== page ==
Monday, November 20, 2006

Penalty for Early Withdrawal

by Mike Frisch

Classic misappropriation in violation of Rule 1.15 involves the unauthorized use of funds entrusted to the lawyer for eventual payment to the client or a third party. But what if the funds are advanced fee payments that the lawyer holds in trust to pay herself when earned? Courts have treated such premature withdrawals as misappropriation but have tended to view the conduct as somewhat less blameworthy than the more classic form. An example may be found in a decision of the Michigan Attorney Discipline Board in Grievance Administrator v. Boffman.

The client had paid a $5000 retainer to the attorney that obligated the lawyer to perform 50 hours of legal services. Three months later, the client discharged the lawyer and sought a refund. After the lawyer repaid a portion of the fee, the dissatisfied client filed a lawsuit and a grievance against the lawyer.

The hearing panel concluded that the fee advance was a "general retainer" and thus exempt from Rule 1.15 duties. The Board held otherwise but noted that "a prior contrary decision of the Board and the fact that many respected and thoughtful practicioners have divergent views" on the proper handling of fee advances justified a prospective ruling. To the extent that fee agreement was unclear, the ambiguity must be construed against the party who drafted it. In the future, fee advances must be escrowed and held in trust until earned.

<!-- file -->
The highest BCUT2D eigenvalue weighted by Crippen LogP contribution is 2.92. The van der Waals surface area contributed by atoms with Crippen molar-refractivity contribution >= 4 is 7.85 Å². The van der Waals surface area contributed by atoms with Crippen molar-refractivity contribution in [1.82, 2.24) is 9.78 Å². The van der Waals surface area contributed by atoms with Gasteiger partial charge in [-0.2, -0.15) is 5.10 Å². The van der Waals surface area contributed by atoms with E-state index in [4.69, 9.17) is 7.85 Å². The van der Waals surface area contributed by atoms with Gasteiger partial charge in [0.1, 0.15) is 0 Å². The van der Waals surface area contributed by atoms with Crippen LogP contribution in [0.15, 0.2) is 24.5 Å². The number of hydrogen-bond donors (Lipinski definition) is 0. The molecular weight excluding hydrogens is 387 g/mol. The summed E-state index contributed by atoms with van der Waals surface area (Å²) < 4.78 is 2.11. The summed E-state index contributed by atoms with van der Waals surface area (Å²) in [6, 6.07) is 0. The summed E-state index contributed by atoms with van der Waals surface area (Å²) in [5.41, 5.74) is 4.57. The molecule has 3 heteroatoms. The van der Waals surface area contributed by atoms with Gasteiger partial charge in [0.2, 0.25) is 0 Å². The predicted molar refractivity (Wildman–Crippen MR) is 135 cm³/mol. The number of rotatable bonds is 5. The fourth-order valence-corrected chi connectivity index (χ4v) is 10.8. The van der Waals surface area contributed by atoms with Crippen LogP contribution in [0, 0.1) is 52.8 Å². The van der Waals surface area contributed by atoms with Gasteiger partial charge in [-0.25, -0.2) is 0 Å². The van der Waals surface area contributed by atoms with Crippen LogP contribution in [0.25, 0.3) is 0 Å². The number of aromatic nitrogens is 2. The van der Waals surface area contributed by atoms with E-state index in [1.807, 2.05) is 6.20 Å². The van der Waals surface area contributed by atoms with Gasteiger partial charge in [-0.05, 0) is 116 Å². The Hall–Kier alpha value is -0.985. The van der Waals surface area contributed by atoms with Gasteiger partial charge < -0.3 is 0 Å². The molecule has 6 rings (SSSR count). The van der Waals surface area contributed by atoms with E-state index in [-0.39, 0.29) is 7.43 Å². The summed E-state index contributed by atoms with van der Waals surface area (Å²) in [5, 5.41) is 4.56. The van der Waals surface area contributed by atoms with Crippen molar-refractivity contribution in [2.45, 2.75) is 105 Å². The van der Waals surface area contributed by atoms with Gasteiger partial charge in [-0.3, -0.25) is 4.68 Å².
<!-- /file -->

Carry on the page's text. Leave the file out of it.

http://lawprofessors.typepad.com/legal_profession/2006/11/penalty_for_ear.html

Ethics | Permalink

TrackBack URL for this entry:

http://www.typepad.com/services/trackback/6a00d8341bfae553ef00d8356dfb0969e2

Listed below are links to weblogs that reference Penalty for Early Withdrawal:

Comments

Post a comment